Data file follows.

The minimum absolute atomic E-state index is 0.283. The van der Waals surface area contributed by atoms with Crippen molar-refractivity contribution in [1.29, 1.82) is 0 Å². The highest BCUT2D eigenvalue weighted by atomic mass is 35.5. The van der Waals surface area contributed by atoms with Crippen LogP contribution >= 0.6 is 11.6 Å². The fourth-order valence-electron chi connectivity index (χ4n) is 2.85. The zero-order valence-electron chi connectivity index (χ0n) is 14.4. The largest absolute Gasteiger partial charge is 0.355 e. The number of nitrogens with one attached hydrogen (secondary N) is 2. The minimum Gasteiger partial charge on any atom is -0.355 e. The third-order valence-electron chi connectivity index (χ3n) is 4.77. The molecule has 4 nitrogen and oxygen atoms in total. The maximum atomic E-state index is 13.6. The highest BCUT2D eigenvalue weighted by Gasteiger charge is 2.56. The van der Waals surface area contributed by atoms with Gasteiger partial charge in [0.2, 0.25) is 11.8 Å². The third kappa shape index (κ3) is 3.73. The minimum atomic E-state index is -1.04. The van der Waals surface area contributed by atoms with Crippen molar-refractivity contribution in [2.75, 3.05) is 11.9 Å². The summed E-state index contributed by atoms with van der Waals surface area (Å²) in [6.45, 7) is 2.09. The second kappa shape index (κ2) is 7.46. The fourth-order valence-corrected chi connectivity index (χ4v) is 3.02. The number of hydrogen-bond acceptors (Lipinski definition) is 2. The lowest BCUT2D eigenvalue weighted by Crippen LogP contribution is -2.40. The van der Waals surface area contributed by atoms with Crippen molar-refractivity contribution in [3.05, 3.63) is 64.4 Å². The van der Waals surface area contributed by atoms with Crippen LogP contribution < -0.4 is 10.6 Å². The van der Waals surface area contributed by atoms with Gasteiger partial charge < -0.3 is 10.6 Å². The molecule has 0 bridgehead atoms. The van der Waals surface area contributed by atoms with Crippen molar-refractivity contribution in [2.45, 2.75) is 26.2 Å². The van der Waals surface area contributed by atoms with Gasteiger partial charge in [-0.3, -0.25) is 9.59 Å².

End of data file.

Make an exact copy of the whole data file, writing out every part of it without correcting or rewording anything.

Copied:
The minimum absolute atomic E-state index is 0.283. The van der Waals surface area contributed by atoms with Crippen molar-refractivity contribution in [1.29, 1.82) is 0 Å². The highest BCUT2D eigenvalue weighted by atomic mass is 35.5. The van der Waals surface area contributed by atoms with Crippen LogP contribution >= 0.6 is 11.6 Å². The fourth-order valence-electron chi connectivity index (χ4n) is 2.85. The zero-order valence-electron chi connectivity index (χ0n) is 14.4. The largest absolute Gasteiger partial charge is 0.355 e. The number of nitrogens with one attached hydrogen (secondary N) is 2. The minimum Gasteiger partial charge on any atom is -0.355 e. The third-order valence-electron chi connectivity index (χ3n) is 4.77. The molecule has 4 nitrogen and oxygen atoms in total. The maximum atomic E-state index is 13.6. The highest BCUT2D eigenvalue weighted by Gasteiger charge is 2.56. The van der Waals surface area contributed by atoms with Gasteiger partial charge in [0.2, 0.25) is 11.8 Å². The third kappa shape index (κ3) is 3.73. The minimum atomic E-state index is -1.04. The van der Waals surface area contributed by atoms with Crippen molar-refractivity contribution in [2.75, 3.05) is 11.9 Å². The summed E-state index contributed by atoms with van der Waals surface area (Å²) in [6.45, 7) is 2.09. The second kappa shape index (κ2) is 7.46. The fourth-order valence-corrected chi connectivity index (χ4v) is 3.02. The number of hydrogen-bond acceptors (Lipinski definition) is 2. The lowest BCUT2D eigenvalue weighted by Crippen LogP contribution is -2.40. The van der Waals surface area contributed by atoms with Crippen molar-refractivity contribution in [3.05, 3.63) is 64.4 Å². The van der Waals surface area contributed by atoms with Crippen LogP contribution < -0.4 is 10.6 Å². The van der Waals surface area contributed by atoms with Gasteiger partial charge < -0.3 is 10.6 Å². The molecule has 0 bridgehead atoms. The van der Waals surface area contributed by atoms with Crippen molar-refractivity contribution in [2.45, 2.75) is 26.2 Å². The van der Waals surface area contributed by atoms with Gasteiger partial charge in [-0.3, -0.25) is 9.59 Å².